Subjects Discussed: Nathaniel Branden, Ayn Rand, intellectualism and the academic community, reductionist dialogue, being a grad student in the 1970s, Baxter’s recurrent water motif, placing a novel in Buffalo, getting the setting right, conversations in Volkswagen Beetles, Lucas Samaras’s Mirrored Room, manufacturing images, The Feast of Love as film adaptation, whether or not Los Angeles has seen better times, pretentious words, overly precise details, Tolstoy, occupying a place without people, The Twilight Zone, antipodean characters, William Maxwell, “The Chaos Machine,” whether the written word is permanent, the revelatory ending of The Soul Thief (sans spoilers), fundamentalist readers, novels as models of lives, sponging off experience, playing by the rules and objective narratives, real-life burglars vs. soul thieves, Steve Erickson’s Zeroville, and plots as chessboards.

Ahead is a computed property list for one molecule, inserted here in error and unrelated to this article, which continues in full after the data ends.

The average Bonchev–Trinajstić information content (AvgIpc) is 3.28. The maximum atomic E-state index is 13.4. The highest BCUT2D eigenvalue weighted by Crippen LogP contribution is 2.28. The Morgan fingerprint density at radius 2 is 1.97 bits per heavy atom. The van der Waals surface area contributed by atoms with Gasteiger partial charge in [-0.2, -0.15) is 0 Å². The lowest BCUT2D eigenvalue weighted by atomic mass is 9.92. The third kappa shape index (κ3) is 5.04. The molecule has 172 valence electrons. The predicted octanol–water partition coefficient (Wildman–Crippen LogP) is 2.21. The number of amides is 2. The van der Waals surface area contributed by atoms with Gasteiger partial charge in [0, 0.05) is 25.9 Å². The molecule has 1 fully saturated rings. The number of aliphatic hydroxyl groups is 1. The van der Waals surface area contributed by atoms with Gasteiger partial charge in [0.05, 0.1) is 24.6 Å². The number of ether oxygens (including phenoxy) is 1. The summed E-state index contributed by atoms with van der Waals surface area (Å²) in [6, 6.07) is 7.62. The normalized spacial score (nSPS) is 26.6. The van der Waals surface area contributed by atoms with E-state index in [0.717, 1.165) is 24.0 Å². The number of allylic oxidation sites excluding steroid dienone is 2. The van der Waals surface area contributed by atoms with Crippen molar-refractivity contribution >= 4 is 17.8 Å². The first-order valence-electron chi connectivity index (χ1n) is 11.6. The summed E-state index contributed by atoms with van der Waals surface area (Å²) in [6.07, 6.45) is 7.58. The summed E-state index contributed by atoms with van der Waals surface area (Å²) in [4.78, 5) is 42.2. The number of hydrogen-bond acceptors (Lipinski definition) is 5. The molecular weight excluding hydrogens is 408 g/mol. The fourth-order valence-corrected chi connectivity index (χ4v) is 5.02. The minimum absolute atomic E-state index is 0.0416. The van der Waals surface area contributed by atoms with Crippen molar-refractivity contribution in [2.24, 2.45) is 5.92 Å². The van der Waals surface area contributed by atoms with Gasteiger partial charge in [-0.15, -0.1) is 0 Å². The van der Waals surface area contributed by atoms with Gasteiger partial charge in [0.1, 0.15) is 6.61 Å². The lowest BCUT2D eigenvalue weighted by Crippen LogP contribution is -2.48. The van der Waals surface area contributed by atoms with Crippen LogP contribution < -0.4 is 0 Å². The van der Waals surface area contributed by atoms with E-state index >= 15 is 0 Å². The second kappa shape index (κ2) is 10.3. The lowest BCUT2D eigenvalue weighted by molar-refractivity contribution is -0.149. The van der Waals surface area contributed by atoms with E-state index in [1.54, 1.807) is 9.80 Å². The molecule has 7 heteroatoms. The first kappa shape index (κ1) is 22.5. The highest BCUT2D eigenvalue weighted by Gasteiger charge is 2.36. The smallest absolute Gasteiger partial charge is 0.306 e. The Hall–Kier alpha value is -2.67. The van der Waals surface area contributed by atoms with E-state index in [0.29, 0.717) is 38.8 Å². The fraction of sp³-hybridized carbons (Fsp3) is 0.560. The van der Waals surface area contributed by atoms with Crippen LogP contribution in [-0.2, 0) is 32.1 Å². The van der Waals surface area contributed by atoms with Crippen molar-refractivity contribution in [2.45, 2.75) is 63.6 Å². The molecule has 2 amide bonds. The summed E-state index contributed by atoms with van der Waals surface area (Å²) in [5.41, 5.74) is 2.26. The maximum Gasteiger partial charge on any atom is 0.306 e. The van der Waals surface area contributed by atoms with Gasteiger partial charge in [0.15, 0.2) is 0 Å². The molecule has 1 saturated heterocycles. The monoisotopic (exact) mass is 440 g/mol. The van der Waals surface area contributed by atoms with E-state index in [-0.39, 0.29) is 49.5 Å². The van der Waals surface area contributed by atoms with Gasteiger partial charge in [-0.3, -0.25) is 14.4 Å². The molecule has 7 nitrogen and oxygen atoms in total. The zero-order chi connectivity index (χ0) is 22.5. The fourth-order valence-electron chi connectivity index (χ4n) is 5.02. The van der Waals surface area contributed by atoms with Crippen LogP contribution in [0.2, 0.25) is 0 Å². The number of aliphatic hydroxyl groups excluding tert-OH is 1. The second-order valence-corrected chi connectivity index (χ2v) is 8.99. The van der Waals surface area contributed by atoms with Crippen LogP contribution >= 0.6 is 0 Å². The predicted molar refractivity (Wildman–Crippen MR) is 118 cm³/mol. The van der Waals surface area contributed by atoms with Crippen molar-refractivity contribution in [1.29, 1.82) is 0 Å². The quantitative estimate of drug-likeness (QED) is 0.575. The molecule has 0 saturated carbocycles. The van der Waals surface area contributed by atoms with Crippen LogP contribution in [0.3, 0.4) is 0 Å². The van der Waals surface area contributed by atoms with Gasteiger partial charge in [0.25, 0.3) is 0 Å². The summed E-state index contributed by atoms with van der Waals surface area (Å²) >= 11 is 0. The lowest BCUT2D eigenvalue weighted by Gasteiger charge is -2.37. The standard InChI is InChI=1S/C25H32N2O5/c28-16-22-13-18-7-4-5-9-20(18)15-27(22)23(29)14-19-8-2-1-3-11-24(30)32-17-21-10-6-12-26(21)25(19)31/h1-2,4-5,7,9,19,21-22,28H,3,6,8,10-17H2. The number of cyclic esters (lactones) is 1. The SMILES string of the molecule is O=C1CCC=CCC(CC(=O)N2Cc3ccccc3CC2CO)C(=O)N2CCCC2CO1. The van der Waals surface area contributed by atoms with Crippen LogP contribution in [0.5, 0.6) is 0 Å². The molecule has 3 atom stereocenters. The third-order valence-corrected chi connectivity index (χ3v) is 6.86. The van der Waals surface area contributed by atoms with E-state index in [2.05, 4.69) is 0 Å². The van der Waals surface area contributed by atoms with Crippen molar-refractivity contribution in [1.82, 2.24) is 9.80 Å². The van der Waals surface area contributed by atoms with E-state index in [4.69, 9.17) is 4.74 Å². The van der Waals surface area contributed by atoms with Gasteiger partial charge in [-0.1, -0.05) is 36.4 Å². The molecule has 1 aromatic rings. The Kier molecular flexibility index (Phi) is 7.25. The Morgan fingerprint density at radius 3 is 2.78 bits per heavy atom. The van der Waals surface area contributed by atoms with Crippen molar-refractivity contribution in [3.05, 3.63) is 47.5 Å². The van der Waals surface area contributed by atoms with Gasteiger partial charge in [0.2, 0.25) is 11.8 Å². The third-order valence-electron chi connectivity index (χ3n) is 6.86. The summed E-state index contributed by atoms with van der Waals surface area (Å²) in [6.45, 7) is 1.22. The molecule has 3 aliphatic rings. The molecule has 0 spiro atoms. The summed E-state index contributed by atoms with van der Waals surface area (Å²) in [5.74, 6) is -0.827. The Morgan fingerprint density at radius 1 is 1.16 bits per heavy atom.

EXCERPT FROM SHOW:
Baxter: I don’t mean to interrupt your question, but I think it is very much a process of the last thirty years. It’s been the time — the last three decades — when it’s been most noticeable. That cities have become museums of what it was they once made. And that’s not true for Los Angeles. But it is true for Minneapolis. If you go down to where I live, you go down to the Mississippi River, you’ll see grain mills that once were there. You will see the Mill City Museum. What you will see is a simulacrum — another pretentious word — of what was once there and isn’t there anymore.
Correspondent: By the way, you can throw as many pretentious words here as you like. It doesn’t matter.
Baxter: Okay, thanks.
Correspondent: No judgment here. (laughs)
Baxter: I appreciate it.
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